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When to file N-400

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  • When to file N-400

    According to UCIS webpage I can file 90 days ahead of the 5 yr deadline. But my friend said I should wait until one day before I've had my GC for 5 yrs. I am confused. Can you help?

  • #2
    According to UCIS webpage I can file 90 days ahead of the 5 yr deadline. But my friend said I should wait until one day before I've had my GC for 5 yrs. I am confused. Can you help?

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    • #3
      he 5 yr deadline. But my friend said I should wait until one day before I've had my GC for 5 yrs. I am confused. Can you help?

      Your friend is not right. You can file 4 years and nine months from the date on your GC.

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      • #4
        Thanks for the info, TAK. My questions is: on N-400, there is a question asking if I have been a permanent resident for 5 yrs. If I say no, I'll be disqualified. If I say yes, I am lying and will be dis qualified too. How do you solve this problem?

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        • #5
          Actually on the first page of N-400, I am asked to pick on of the following:
          1. at least 18 yrs old and been a PR for at least 5 yrs (I should fall into this category)
          2. married to a US Citizen
          3. Military
          4. Others.

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          • #6
            1.
            The above is simply an opinion. Your mileage may vary. For immigration issues, please consult an immigration attorney.

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            • #7
              1 is correct for you. You will not be disqualifed by marking 1. It is understandable. I did the same at 4 years and 9 month and now I am citizen.

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              • #8
                Well according to the INA you can file for your Citizship after 4 years and 9months.
                But the technicaly your question and the question on N-400, has been asking your time in US what are you claiming/ It takes three/five months to pullout your file and go through all your papers.
                In process of N-400 the first letter you will receive, will be for your fingerprints. During that time you have already completed 5 years in US.

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                • #9
                  Thanks a lot guys. This is really very helpful. I'll file ahead of that 5 yr deadline. But I do hear stories that application goes too smoothly and by the time the applicant was interviewed the 5yr deadline has not been reached yet and the guy has to start over again. But I think it is worth the chance. BTW I am in Texas.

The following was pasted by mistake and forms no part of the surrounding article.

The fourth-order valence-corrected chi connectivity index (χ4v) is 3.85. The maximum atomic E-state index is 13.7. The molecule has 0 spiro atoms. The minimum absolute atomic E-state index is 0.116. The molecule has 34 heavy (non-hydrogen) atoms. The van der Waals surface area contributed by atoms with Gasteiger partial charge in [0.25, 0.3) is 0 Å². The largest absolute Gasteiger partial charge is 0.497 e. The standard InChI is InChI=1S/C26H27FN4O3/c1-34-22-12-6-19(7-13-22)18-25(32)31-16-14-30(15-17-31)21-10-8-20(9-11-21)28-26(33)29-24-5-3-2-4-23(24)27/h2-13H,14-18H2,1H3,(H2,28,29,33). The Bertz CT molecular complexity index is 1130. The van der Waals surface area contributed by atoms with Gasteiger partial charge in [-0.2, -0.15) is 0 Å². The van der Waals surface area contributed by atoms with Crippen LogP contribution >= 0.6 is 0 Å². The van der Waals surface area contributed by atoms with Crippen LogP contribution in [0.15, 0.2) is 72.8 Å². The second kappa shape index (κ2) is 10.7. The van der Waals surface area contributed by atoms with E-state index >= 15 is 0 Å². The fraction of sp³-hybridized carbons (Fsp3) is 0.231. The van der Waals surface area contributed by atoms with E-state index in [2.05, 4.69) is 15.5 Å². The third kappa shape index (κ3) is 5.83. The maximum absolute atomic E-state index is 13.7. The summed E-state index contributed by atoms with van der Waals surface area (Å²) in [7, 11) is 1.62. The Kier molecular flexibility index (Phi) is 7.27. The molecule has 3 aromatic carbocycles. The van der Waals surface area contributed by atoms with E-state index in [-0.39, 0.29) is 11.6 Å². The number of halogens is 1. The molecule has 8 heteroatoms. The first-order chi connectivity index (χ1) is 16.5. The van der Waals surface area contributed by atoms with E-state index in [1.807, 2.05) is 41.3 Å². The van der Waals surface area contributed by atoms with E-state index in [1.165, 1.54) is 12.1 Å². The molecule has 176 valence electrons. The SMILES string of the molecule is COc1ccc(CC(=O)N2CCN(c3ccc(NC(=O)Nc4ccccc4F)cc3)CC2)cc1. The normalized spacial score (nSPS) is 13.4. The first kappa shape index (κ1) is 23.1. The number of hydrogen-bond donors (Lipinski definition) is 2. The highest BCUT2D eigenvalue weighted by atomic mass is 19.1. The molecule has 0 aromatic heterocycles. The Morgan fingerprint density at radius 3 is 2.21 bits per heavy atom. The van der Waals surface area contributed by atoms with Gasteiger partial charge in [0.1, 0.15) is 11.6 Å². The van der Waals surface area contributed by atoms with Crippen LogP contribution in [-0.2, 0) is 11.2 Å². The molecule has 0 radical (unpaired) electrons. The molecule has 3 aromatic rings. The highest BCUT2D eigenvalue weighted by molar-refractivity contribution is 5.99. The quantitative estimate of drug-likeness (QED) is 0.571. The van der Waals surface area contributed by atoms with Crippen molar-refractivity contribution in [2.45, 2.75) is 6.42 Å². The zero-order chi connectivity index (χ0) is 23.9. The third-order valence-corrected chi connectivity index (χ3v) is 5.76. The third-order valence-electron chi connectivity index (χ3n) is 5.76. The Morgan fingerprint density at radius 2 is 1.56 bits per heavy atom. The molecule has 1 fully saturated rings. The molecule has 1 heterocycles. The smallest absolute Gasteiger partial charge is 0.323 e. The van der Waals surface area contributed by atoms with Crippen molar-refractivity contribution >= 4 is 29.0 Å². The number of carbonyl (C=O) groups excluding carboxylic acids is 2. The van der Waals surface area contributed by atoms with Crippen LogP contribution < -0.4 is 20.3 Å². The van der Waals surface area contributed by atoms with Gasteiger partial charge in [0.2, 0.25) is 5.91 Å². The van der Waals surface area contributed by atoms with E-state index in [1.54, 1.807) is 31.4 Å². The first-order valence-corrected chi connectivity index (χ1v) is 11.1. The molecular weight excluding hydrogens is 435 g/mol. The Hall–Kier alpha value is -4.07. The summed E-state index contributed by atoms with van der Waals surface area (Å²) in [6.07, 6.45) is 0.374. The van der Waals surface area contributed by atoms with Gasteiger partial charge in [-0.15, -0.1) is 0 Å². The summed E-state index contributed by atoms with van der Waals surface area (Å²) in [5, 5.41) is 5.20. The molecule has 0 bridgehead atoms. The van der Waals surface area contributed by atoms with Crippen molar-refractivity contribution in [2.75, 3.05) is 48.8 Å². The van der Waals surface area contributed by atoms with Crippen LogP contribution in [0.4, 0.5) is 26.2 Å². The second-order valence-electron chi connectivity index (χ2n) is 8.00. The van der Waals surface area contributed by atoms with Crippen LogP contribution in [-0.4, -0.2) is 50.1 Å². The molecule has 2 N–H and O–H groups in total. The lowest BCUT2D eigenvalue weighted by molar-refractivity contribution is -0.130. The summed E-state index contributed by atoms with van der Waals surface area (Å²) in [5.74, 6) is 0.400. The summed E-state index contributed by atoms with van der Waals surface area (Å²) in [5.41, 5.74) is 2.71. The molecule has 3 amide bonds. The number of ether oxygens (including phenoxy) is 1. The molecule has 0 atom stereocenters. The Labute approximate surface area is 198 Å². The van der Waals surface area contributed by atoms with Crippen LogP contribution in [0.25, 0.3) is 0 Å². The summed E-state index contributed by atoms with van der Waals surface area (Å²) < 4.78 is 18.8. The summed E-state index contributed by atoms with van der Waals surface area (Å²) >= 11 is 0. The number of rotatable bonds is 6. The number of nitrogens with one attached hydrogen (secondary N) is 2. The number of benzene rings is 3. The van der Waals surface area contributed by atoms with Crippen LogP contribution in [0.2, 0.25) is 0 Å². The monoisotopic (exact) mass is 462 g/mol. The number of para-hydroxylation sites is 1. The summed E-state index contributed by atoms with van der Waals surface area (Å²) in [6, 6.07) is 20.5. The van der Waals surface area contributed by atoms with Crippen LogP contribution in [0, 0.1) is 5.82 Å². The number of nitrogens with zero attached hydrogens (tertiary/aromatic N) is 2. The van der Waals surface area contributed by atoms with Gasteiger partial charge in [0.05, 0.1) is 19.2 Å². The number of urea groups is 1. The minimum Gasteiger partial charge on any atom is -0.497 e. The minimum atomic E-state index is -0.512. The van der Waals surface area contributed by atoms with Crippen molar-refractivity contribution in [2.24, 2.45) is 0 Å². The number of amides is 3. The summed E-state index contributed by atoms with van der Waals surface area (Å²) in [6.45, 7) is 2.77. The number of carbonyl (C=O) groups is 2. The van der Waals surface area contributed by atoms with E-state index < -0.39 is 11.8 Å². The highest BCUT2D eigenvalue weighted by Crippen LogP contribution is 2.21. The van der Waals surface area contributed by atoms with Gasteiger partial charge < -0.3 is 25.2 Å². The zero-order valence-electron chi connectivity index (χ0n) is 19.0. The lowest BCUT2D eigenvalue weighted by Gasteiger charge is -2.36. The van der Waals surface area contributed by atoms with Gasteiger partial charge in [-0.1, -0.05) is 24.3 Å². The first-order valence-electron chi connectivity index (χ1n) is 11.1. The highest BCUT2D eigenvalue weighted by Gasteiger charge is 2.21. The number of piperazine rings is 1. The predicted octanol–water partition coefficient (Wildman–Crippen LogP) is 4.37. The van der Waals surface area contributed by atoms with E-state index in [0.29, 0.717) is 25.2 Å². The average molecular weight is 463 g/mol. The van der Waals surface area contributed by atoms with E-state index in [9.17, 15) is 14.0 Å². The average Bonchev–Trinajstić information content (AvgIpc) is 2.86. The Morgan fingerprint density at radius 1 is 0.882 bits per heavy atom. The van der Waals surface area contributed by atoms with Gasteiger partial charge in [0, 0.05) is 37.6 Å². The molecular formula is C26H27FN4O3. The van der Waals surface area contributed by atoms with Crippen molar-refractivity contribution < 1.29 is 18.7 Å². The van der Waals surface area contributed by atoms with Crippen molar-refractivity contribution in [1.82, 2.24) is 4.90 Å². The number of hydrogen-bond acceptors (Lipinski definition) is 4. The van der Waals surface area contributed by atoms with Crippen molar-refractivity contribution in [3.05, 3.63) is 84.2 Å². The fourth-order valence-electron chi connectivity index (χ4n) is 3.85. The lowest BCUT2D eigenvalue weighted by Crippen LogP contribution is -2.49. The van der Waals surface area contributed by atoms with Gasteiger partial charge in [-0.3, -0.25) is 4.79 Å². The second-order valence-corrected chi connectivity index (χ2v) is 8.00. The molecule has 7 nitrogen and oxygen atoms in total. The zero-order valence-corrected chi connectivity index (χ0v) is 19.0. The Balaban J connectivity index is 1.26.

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                  • #10
                    If you are in TX, You should file between 4 years and 9 months, It will take the same amount of time.
                    It's not a chance you are taking It's the law that you can file or you can file after 5 years. It will be the same.

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                    • #11
                      Thanks for the info. Actually I just learned the person I talked about in my previous email filed his application even before that 4 yr 9 month time line.

                      Thanks again.

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                      • #12
                        The guy you are talking about must have told you about the date of his filing N-400 What is that?

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                        • #13
                          See page 22 of the Guide to Naturalization.

                          "If you are applying based on 5 years as a Permanent Resident or 3 years as a Permanent Resident married to a U.S. citizen,
                          you may file for naturalization up to 90 days before you meet the "continuous residence" requirement. For example, if you are
                          applying based on 3 years of "continuous residence" as a Permanent Resident married to a U.S. citizen, you can apply any time
                          after you have been a Permanent resident in continuous residence for 3 years minus 90 days. You may send your application
                          before you have met the requirement for "continuous residence" only. Therefore, you must still have been married to and living
                          with your U.S. citizen spouse for 3 years before you may file your application. You must also meet all the other eligibility
                          requirements when you file your application with USCIS."

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